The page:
FBI searches apartment in ricin letter case
Authorities in hazardous materials suits are searching an apartment in downtown Spokane, Wash., as they investigate the recent discovery of a pair of letters containing the deadly poison ricin.
FBI agents, Spokane police officers and U.S. Postal Inspection Service officials descended on the apartment Saturday morning.
No arrests have been made. An FBI spokesman has not said whether agents are questioning anyone in connection with the case.
Authorities have not released a motive for why the letters were mailed this week.
Despite the hazmat suits, officials say apartment residents are not at risk, and people were seen coming in and out of the building.
Ricin is a highly toxic substance. Tiny amounts can be deadly if inhaled or ingested.
There have been no reports of illness connected to the letters.
Ricin is a highly toxic substance made from castor beans. As little as 500 micrograms, the size of the head of a pin, can kill an adult if inhaled or ingested.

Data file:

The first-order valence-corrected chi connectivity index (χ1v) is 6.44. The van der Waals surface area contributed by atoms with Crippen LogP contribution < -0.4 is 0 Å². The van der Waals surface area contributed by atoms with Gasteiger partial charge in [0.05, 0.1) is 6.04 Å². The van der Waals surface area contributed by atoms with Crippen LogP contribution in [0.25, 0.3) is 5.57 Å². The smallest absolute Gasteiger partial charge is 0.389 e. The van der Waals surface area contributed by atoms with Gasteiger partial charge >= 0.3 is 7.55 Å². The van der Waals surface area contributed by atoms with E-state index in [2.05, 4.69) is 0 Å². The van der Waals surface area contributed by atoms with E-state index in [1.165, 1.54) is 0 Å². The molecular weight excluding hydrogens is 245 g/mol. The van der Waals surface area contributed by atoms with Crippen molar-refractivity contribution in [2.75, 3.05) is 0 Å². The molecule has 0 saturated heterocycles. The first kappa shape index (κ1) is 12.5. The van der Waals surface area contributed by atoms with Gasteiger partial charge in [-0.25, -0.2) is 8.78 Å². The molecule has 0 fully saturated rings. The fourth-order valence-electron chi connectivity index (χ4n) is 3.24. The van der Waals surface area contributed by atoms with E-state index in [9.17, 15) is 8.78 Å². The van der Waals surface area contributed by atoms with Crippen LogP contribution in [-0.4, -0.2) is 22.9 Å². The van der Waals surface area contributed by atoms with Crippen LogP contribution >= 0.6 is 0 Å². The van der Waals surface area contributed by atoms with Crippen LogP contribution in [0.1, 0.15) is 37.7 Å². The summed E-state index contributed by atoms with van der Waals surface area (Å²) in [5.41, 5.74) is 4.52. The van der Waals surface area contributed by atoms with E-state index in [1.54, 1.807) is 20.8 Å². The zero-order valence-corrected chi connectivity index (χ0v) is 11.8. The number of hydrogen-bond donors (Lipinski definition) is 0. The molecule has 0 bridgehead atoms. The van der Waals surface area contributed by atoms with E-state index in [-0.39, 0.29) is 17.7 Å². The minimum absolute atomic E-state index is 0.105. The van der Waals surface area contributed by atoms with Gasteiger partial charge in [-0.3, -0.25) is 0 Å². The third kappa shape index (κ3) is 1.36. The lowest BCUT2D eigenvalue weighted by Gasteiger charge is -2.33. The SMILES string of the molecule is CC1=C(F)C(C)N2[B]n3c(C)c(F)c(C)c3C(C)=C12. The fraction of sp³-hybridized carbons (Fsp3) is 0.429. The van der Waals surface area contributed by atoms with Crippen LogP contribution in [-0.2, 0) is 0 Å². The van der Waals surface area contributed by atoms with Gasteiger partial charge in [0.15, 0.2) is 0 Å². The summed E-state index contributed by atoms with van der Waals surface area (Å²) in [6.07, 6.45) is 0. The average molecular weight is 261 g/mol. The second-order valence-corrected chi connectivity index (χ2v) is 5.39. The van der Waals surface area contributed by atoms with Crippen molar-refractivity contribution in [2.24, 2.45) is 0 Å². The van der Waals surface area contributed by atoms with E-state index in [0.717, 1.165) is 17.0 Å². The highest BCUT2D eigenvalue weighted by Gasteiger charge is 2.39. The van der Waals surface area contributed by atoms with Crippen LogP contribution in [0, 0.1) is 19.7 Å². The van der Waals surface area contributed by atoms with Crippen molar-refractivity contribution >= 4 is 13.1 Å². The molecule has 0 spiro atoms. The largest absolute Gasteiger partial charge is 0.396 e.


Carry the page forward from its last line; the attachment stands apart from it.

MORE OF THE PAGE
Two letters containing the substance were intercepted at the downtown Spokane post office Tuesday.
"The crude form of the ricin suggests that it does not present a health risk to U.S. Postal Service personnel or to others who may have come in contact with the letter," the agency said in a news release Thursday.
The Postal Service said it has received no other reports of similar letters. However, the agency did investigate a suspicious package sent to a federal judge in Spokane this week and found there was no hazard.
The Spokane investigation comes a month after letters containing ricin were addressed to President Barack Obama, a U.S. senator and a Mississippi judge. A Mississippi man has been arrested in that case.
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